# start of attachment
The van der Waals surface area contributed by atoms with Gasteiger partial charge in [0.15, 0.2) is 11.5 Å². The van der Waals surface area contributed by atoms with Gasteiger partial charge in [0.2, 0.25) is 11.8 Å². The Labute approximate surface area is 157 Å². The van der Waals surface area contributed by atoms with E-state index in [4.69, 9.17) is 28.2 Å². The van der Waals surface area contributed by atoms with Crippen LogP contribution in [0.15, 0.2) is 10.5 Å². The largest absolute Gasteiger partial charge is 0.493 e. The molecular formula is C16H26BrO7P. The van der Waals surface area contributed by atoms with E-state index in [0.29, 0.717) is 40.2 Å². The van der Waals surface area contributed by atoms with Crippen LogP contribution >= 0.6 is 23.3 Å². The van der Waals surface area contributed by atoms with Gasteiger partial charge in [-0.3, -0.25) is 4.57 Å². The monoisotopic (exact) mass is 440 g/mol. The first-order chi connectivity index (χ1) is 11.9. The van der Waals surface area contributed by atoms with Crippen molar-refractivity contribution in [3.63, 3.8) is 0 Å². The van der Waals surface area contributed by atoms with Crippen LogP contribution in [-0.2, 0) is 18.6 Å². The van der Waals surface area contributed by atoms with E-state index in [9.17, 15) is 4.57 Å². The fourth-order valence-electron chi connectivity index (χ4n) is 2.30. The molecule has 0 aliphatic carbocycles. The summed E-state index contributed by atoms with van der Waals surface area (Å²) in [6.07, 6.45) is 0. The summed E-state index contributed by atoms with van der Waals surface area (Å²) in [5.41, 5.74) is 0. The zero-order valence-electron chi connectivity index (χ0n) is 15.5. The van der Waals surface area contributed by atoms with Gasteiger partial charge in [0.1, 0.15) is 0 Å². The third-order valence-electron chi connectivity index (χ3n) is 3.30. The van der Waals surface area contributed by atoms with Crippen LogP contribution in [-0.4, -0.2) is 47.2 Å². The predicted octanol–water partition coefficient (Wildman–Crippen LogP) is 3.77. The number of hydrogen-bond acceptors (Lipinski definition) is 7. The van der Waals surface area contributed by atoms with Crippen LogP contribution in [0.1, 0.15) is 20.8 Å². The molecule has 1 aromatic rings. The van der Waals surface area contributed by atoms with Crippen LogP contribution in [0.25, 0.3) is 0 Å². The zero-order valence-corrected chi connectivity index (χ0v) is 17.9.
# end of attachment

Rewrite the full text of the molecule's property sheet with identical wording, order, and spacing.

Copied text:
The van der Waals surface area contributed by atoms with Gasteiger partial charge in [0.15, 0.2) is 11.5 Å². The van der Waals surface area contributed by atoms with Gasteiger partial charge in [0.2, 0.25) is 11.8 Å². The Labute approximate surface area is 157 Å². The van der Waals surface area contributed by atoms with E-state index in [4.69, 9.17) is 28.2 Å². The van der Waals surface area contributed by atoms with Crippen LogP contribution in [0.15, 0.2) is 10.5 Å². The largest absolute Gasteiger partial charge is 0.493 e. The molecular formula is C16H26BrO7P. The van der Waals surface area contributed by atoms with E-state index in [0.29, 0.717) is 40.2 Å². The van der Waals surface area contributed by atoms with Crippen LogP contribution >= 0.6 is 23.3 Å². The van der Waals surface area contributed by atoms with Gasteiger partial charge in [-0.3, -0.25) is 4.57 Å². The monoisotopic (exact) mass is 440 g/mol. The first-order chi connectivity index (χ1) is 11.9. The van der Waals surface area contributed by atoms with Crippen molar-refractivity contribution in [3.63, 3.8) is 0 Å². The van der Waals surface area contributed by atoms with Crippen LogP contribution in [-0.2, 0) is 18.6 Å². The van der Waals surface area contributed by atoms with E-state index in [9.17, 15) is 4.57 Å². The fourth-order valence-electron chi connectivity index (χ4n) is 2.30. The molecule has 0 aliphatic carbocycles. The summed E-state index contributed by atoms with van der Waals surface area (Å²) in [6.07, 6.45) is 0. The summed E-state index contributed by atoms with van der Waals surface area (Å²) in [5.41, 5.74) is 0. The zero-order valence-electron chi connectivity index (χ0n) is 15.5. The van der Waals surface area contributed by atoms with Gasteiger partial charge in [0.1, 0.15) is 0 Å². The third-order valence-electron chi connectivity index (χ3n) is 3.30. The van der Waals surface area contributed by atoms with Crippen LogP contribution in [-0.4, -0.2) is 47.2 Å². The predicted octanol–water partition coefficient (Wildman–Crippen LogP) is 3.77. The number of hydrogen-bond acceptors (Lipinski definition) is 7. The van der Waals surface area contributed by atoms with Crippen LogP contribution in [0.1, 0.15) is 20.8 Å². The molecule has 1 aromatic rings. The van der Waals surface area contributed by atoms with Crippen LogP contribution in [0.25, 0.3) is 0 Å². The zero-order valence-corrected chi connectivity index (χ0v) is 17.9.